The largest possible percentage of the human population on Earth will experience a moment of Global Darkness next Tuesday, December 6th at 19:56 UTC.
At that moment, the sky will be completely dark for about 85.92% of the world’s population , according to the specialized website Time and Date.
But how can it be night for almost everyone?
The reason is that the most populated areas of the world will be on the night side of the Earth at that time. This includes almost all of Asia, which is home to around 60% of all humans. Meanwhile the Americas, New Zealand and most of Australia will be bathed in sunlight – that although they are huge land masses relatively few people live there (North and South America together make up only about 13% of the population worldwide).
And Here Also It’s Worth Asking Why Night Affects More People On December 6th Than Say On December 5th?
Well it all depends on how well the shape of the affected region overlaps at night and twilight with the most populated regions of the world. This shape changes very slightly from day to day as the sun moves south before the December solstice and north again after the solstice.
The moment of global darkness, for most of Earth’s human population, falls at 19:56 UTC on Tuesday, December 6, 2022. Credit: Timeanddate.com.
Likewise although it is night for most people on December 6th it could be argued that December 21st and December 27th are alternate times of maximum darkness if we do not define night in strict terms, i.e. the sun must be at least 18 degrees below the horizon.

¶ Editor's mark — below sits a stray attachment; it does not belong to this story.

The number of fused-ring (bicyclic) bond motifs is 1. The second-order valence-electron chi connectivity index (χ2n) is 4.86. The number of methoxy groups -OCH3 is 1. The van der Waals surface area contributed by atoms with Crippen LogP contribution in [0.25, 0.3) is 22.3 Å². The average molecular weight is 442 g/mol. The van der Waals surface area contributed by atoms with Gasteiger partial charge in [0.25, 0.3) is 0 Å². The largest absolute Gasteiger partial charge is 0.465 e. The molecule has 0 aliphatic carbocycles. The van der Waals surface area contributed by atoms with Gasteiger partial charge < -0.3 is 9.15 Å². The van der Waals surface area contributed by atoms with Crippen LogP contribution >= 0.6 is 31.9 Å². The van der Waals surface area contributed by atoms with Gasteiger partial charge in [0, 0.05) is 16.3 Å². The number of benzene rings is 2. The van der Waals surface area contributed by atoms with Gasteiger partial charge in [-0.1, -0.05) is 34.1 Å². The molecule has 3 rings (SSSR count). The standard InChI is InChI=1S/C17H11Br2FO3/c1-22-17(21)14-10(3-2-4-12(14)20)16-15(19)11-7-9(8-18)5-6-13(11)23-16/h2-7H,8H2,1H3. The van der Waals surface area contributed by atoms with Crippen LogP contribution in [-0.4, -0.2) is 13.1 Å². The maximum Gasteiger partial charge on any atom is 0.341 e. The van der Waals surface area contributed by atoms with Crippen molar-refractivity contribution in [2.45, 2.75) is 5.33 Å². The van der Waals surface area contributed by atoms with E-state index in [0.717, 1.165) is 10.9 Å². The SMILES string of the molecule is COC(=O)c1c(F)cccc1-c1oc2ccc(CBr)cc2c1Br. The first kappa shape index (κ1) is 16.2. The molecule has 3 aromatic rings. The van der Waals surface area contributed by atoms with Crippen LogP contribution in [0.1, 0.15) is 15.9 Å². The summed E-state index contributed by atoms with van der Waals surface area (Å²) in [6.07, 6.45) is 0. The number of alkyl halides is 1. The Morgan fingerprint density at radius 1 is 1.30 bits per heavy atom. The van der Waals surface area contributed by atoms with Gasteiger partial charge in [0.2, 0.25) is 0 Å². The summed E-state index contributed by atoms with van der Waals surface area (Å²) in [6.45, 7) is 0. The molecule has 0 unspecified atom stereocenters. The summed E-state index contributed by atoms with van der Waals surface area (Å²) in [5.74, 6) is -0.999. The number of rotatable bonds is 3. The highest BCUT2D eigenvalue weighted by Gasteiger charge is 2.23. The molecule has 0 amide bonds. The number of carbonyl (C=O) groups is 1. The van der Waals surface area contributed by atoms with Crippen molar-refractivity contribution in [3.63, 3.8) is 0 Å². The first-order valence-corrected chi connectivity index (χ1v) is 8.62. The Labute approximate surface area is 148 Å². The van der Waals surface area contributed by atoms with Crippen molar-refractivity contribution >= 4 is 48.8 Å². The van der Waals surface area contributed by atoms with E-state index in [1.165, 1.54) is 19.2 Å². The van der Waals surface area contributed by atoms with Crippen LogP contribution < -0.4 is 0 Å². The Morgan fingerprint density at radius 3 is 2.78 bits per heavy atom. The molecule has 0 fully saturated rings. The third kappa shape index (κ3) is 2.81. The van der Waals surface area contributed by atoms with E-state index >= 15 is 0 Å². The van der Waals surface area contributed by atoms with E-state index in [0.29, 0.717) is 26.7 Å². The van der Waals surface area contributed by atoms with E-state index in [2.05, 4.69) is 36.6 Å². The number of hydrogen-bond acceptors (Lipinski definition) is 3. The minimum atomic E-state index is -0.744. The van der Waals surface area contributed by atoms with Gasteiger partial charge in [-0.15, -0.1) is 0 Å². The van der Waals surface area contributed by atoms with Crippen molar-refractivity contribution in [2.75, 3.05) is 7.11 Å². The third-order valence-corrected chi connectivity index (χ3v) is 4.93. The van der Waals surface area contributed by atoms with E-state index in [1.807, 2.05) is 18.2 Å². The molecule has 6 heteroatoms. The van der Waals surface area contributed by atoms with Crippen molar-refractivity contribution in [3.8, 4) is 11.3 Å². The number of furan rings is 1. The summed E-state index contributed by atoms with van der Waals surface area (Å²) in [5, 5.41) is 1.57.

If the angle is less than 18 degrees it is twilight. This is the time in the morning and afternoon when indirect sunlight illuminates the sky to some extent.
“The dates we found just match the contours of the world’s population centers a little better than the day before or after,” explained science journalist Konstantin Bikos. “We were not particularly surprised that all dates fall in the northern winter. Most people live north of the equator and December is the month when the least amount of sunlight reaches the Northern Hemisphere.”
But it should be clarified that the difference is very small. Case in point: according to the calculations, the number of people who will experience the night at 19:56 UTC on December 6th is 6,665,450,571; exactly 24 hours earlier, it is 6,665,326,866. That’s a difference of 123,705 people, a small margin on a global scale.
“While we rely on our calculations and datasets, determining how many people are staying overnight at any given time is a pretty tricky business,” Bikos wrote. “On the one hand, the world’s population is not static. It changes over time and in some places it changes at a different pace than in others. We based our calculations on the last reliable population data we could find, but this is from 2020.”
“Besides, the margins are tiny. While our algorithms have identified a specific time when most people experience nighttime, they have also given us many other dates and times during the Northern Hemisphere winter with a nighttime population that is only a small fraction smaller. We are talking about a few tens of thousands of people, ”she concluded.